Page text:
Simmering frustrations among the survivors and families of the hostages finally peaked in January, 2000, when New York paid $8 million to prisoners wounded during the retaking and tortured in the aftermath, and another $4 million to their attorneys, ending more than a quarter-century of litigation.
The Forgotten Victims of Attica, a group made up of the widows of New York State Corrections Department employees killed during the 1971 riot at the prison, surviving hostages and family members, compiled a list of what it considers the myths and facts surrounding the bloodiest action by an American government on U.S. soil since the Civil War.
Forgotten Victims of Attica formed soon after. Group members said they're not resentful of the inmates, but of the state's refusal to admit that its actions proved catastrophic to its employees and their families. They formulated a "Five-Point Plan for Justice":
Wright pointed to the $125,000 awarded to prisoner Frank "Big Black" Smith, who testified that he was severely beaten and threatened with castration during the riot's aftermath.
"Anyone who was a hostage for one day or one hour deserves at least what Frank Smith got," Wright said, referring to the 12 prison employees, including Quinn, whose injuries were severe enough that the prisoners released them on the riot's first day.
Last year, the state legislature passed a bill sponsored by State Sen. Dale Volker (R-Depew) that would have given $50,000 each to the families of the 11 employees killed at Attica. The group refused the offer, due to both the amount and the state's refusal to admit any wrongdoing or compensate the survivors and their families.
Volker is a member of the Attica Task Force, the body appointed by Gov. George Pataki to conduct last week's hearings. Other members include Glenn Goord, Commissioner of the State Department of Correctional Services; Assemblyman Arthur Eve (D-Buffalo), who was one of the negotiators during the riot; and Assemblyman Jeffrion L. Aubry (D-Queens), chairman of the Assembly's Correction Committee.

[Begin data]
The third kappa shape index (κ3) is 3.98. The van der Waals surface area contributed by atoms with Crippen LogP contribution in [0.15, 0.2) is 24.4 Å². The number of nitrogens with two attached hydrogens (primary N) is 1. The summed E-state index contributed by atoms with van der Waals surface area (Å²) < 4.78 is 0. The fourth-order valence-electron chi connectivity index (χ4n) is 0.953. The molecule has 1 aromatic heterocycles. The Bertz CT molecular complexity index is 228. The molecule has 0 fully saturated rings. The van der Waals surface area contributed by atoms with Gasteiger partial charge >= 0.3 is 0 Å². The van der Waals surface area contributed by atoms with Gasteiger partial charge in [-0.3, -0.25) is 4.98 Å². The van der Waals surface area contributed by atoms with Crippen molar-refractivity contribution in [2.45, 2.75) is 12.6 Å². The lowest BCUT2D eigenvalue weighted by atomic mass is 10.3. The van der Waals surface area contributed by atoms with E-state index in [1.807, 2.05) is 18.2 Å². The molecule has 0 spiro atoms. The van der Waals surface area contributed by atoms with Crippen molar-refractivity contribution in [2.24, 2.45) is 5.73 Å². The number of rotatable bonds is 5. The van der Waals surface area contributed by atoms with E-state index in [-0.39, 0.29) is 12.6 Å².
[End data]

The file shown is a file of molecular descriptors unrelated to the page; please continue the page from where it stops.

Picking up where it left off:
Goord said no timetable has been set for the panel to provide its recommendations to Pataki, and that last week's hearings were the start of the process.
Besides hearing from surviving hostages, the panel listened as family members described the riot's impact on their husbands and fathers.
"Richard survived the hostage situation physically, but not emotionally," Julie Fargo said of her husband, a World War II veteran who had worked at the prison for 23 years before the riot.
Richard Fargo suffered a heart attack during the six months off given to hostages and never returned to work at the prison. His wife, a kindergarten teacher at Attica Central School, said he worked a series of odd jobs until his health declined.
She said he was never quite the same man who went to work on Sept. 9, 1971. He was beaten with a shovel at the start of the uprising and "never quite believed the X-rays, that the doctor said showed no fractured skull," Mrs. Fargo said. "And he had lingering coughing from the tear gas."
She described her husband, before the riot, as an affable man who became a prison guard because "he wanted to make a difference in the lives of the inmates. He thought he could show them, by example, how to turn their lives around."
Fargo, who spent his days in captivity with shards of broken glass in his eyes under a blindfold, held the bandaged, fractured skull of a friend and co-worker on the ambulance ride to the hospital after the retaking.
Mrs. Fargo said her husband, once a sociable type, became short-tempered and withdrew from the outside world.
"He tried to put the ordeal behind him and drank too much to do that," Mrs. Fargo said. "Our family lost a happy, loving husband and father."
Richard Fargo died in 1992, at the age of 67.
"He never got over that his employer could hurt him and his co-workers, as well as their families and widows, so badly," Mrs. Fargo said.
|Niagara Falls Reporter||www.niagarafallsreporter.com||May 14 2002|